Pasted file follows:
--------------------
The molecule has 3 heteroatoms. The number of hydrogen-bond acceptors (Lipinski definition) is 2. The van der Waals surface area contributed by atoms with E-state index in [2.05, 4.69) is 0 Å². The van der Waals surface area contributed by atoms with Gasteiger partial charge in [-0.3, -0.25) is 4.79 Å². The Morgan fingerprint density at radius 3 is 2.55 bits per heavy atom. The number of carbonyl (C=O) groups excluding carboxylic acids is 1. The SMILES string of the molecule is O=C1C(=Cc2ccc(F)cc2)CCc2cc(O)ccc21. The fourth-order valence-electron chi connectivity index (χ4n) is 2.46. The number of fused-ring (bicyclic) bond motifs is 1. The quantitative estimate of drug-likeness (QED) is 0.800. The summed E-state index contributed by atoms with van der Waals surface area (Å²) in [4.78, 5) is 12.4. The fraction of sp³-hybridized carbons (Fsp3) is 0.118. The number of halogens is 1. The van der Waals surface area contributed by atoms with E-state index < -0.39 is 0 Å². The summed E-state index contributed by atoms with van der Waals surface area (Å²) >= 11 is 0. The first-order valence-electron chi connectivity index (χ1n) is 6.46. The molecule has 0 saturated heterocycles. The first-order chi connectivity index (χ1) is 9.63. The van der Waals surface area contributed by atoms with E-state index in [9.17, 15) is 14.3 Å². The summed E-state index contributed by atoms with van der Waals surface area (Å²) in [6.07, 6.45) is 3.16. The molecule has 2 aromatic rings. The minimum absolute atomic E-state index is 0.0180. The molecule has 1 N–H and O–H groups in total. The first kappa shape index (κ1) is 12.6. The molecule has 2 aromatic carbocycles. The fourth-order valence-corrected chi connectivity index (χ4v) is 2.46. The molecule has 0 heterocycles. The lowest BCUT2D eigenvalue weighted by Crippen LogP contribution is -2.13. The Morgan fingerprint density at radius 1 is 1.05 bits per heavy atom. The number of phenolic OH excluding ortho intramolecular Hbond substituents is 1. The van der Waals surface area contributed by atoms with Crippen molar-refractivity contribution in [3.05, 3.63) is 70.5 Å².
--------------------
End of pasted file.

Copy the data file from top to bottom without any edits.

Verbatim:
The molecule has 3 heteroatoms. The number of hydrogen-bond acceptors (Lipinski definition) is 2. The van der Waals surface area contributed by atoms with E-state index in [2.05, 4.69) is 0 Å². The van der Waals surface area contributed by atoms with Gasteiger partial charge in [-0.3, -0.25) is 4.79 Å². The Morgan fingerprint density at radius 3 is 2.55 bits per heavy atom. The number of carbonyl (C=O) groups excluding carboxylic acids is 1. The SMILES string of the molecule is O=C1C(=Cc2ccc(F)cc2)CCc2cc(O)ccc21. The fourth-order valence-electron chi connectivity index (χ4n) is 2.46. The number of fused-ring (bicyclic) bond motifs is 1. The quantitative estimate of drug-likeness (QED) is 0.800. The summed E-state index contributed by atoms with van der Waals surface area (Å²) in [4.78, 5) is 12.4. The fraction of sp³-hybridized carbons (Fsp3) is 0.118. The number of halogens is 1. The van der Waals surface area contributed by atoms with E-state index < -0.39 is 0 Å². The summed E-state index contributed by atoms with van der Waals surface area (Å²) >= 11 is 0. The first-order valence-electron chi connectivity index (χ1n) is 6.46. The molecule has 0 saturated heterocycles. The first-order chi connectivity index (χ1) is 9.63. The van der Waals surface area contributed by atoms with E-state index in [9.17, 15) is 14.3 Å². The summed E-state index contributed by atoms with van der Waals surface area (Å²) in [6.07, 6.45) is 3.16. The molecule has 2 aromatic rings. The minimum absolute atomic E-state index is 0.0180. The molecule has 1 N–H and O–H groups in total. The first kappa shape index (κ1) is 12.6. The molecule has 2 aromatic carbocycles. The fourth-order valence-corrected chi connectivity index (χ4v) is 2.46. The molecule has 0 heterocycles. The lowest BCUT2D eigenvalue weighted by Crippen LogP contribution is -2.13. The Morgan fingerprint density at radius 1 is 1.05 bits per heavy atom. The number of phenolic OH excluding ortho intramolecular Hbond substituents is 1. The van der Waals surface area contributed by atoms with Crippen molar-refractivity contribution in [3.05, 3.63) is 70.5 Å².